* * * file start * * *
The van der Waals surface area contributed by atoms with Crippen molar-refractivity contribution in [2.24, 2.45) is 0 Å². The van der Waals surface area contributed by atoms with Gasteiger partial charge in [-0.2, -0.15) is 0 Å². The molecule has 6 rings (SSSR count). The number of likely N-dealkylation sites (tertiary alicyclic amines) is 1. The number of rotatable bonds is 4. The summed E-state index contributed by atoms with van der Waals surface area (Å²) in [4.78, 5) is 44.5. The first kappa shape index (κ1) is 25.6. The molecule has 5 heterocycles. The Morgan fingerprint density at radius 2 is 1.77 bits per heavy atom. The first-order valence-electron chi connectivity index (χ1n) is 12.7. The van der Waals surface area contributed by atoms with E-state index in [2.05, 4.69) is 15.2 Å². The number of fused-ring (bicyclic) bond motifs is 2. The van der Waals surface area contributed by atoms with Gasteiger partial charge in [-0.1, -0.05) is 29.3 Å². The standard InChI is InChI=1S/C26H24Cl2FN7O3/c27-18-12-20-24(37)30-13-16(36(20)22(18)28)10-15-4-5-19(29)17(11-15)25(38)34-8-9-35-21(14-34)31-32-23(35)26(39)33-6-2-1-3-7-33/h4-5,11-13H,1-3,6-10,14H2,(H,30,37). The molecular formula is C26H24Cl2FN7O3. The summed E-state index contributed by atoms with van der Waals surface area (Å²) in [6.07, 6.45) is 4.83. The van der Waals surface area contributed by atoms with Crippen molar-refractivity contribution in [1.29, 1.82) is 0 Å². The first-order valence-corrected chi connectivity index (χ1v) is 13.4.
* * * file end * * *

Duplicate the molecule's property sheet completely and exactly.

The van der Waals surface area contributed by atoms with Crippen molar-refractivity contribution in [2.24, 2.45) is 0 Å². The van der Waals surface area contributed by atoms with Gasteiger partial charge in [-0.2, -0.15) is 0 Å². The molecule has 6 rings (SSSR count). The number of likely N-dealkylation sites (tertiary alicyclic amines) is 1. The number of rotatable bonds is 4. The summed E-state index contributed by atoms with van der Waals surface area (Å²) in [4.78, 5) is 44.5. The first kappa shape index (κ1) is 25.6. The molecule has 5 heterocycles. The Morgan fingerprint density at radius 2 is 1.77 bits per heavy atom. The first-order valence-electron chi connectivity index (χ1n) is 12.7. The van der Waals surface area contributed by atoms with E-state index in [2.05, 4.69) is 15.2 Å². The number of fused-ring (bicyclic) bond motifs is 2. The van der Waals surface area contributed by atoms with Gasteiger partial charge in [-0.1, -0.05) is 29.3 Å². The standard InChI is InChI=1S/C26H24Cl2FN7O3/c27-18-12-20-24(37)30-13-16(36(20)22(18)28)10-15-4-5-19(29)17(11-15)25(38)34-8-9-35-21(14-34)31-32-23(35)26(39)33-6-2-1-3-7-33/h4-5,11-13H,1-3,6-10,14H2,(H,30,37). The molecular formula is C26H24Cl2FN7O3. The summed E-state index contributed by atoms with van der Waals surface area (Å²) in [6.07, 6.45) is 4.83. The van der Waals surface area contributed by atoms with Crippen molar-refractivity contribution in [1.29, 1.82) is 0 Å². The first-order valence-corrected chi connectivity index (χ1v) is 13.4.